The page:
Moroccans voted Wednesday in parliamentary and local elections, as the incumbent Islamists who have governed the kingdom since the Arab Spring uprisings raised allegations of "serious irregularities".
"We're very concerned as we watch the progress of the national election. We've seen several irregularities," the Justice and Development Party (PJD) said.
The party said there were "obscene cash handouts" near polling stations and "confusion" on some electoral rolls, with some voters finding they were not listed.
It called for "swift and severe" intervention from the authorities "to avoid tarnishing the transparency of the elections".
Allegations of vote-buying had already flown in the final days of the two-week election campaign, which unfolded with no major rallies because of the coronavirus pandemic.
AFP reporters said polling stations closed at the set cut-off time of 7:00 pm (1800 GMT). Official results are not expected until Thursday.
Push for turnout
There was no immediate indication of the final turnout, but around 36 percent of the 18 million entitled to vote nationwide had done so by 5:00 pm, the interior ministry said, with 395 MPs' seats and more than 31,000 local and regional government jobs at stake.
"Everyone to the ballot boxes!" urged local daily newspaper the Economist, noting that turnout represented the "real stakes in today's polls" after only 43 percent of eligible voters cast ballots five years ago.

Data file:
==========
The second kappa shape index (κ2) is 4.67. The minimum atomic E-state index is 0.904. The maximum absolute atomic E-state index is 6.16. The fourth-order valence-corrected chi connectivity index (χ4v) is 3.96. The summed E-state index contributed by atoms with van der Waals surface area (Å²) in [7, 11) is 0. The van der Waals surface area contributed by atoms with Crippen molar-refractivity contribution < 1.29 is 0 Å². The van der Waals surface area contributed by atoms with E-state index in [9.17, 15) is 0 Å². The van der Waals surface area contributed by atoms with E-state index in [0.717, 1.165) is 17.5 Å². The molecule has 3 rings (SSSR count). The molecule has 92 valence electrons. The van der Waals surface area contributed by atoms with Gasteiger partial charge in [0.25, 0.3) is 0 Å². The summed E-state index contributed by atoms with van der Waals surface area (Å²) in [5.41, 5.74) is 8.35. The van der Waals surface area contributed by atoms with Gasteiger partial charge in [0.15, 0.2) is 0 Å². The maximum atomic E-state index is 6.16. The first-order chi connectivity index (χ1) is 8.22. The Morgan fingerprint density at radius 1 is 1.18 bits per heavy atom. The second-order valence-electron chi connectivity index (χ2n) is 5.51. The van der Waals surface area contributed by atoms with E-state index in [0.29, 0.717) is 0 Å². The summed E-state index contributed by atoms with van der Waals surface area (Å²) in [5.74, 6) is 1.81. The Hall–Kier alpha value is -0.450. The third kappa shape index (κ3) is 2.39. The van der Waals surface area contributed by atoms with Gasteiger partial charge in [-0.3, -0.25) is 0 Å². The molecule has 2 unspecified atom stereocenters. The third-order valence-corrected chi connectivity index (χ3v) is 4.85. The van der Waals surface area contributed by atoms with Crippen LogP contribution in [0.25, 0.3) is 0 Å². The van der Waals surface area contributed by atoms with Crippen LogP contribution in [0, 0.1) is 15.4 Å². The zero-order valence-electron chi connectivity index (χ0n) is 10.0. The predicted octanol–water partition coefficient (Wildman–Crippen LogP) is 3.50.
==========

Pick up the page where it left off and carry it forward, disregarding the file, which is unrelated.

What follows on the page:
"Today is an important day for Morocco. I am voting because it is my duty," voter Abdallah Jawad Slaoui said in a polling station in the economic capital Casablanca.
The election comes as the tourism-dependent economy makes a patchy recovery from a pandemic-induced seven percent contraction last year, and enthusiasm is limited in a country where the monarchy retains key decision-making power.
King Mohammed VI will name a prime minister from the party that leads the parliamentary poll to govern the nation of 36 million for the next five years.
Swept to power in the wake of the 2011 uprisings around the Middle East and North Africa, the PJD hopes to secure a third term leading a ruling coalition.
Compared with demands back then for an end to "corruption and despotism", this year's two-week election campaign was less lively.
In the final days, however, PJD and its close rival the National Rally of Independents (RNI) exchanged heftier blows.
Former prime minister and PJD leader Abdelilah Benkirane attacked the RNI boss, billionaire businessman and Agriculture Minister Aziz Akhannouch, in a fiery Facebook video on Sunday.
"The head of government must be a political personality with integrity who is above suspicion," he said.
Akhannouch, who is said to be close to the royal palace, retorted in an interview on Monday that the attacks were "an admission of failure" by his opponents, vowing not to respond.
Following the last elections in 2016, the RNI leader secured critical ministerial jobs for his party, including the economy and finance and industry portfolios.
Besides the PJD and RNI, the liberal Authenticity and Modernity Party (PAM), formed by an influential royal adviser, and the centre-right Istiqlal Party are both seen as front-runners in local media.
PAM claimed in the final days before the ballot that RNI was buying votes -- denied by Akhannouch's party.
The tepid campaign has frustrated some voters and expectations for turnout were low.
Whatever the result, political parties are expected to adopt a charter for a "new model of development" with a "new generation of reforms and projects" in the coming years, the king announced recently.
All parties are expected to sign up, regardless of who wins the election.
The plan's major aims include reducing the country's wealth gap and doubling per-capita economic output by 2035.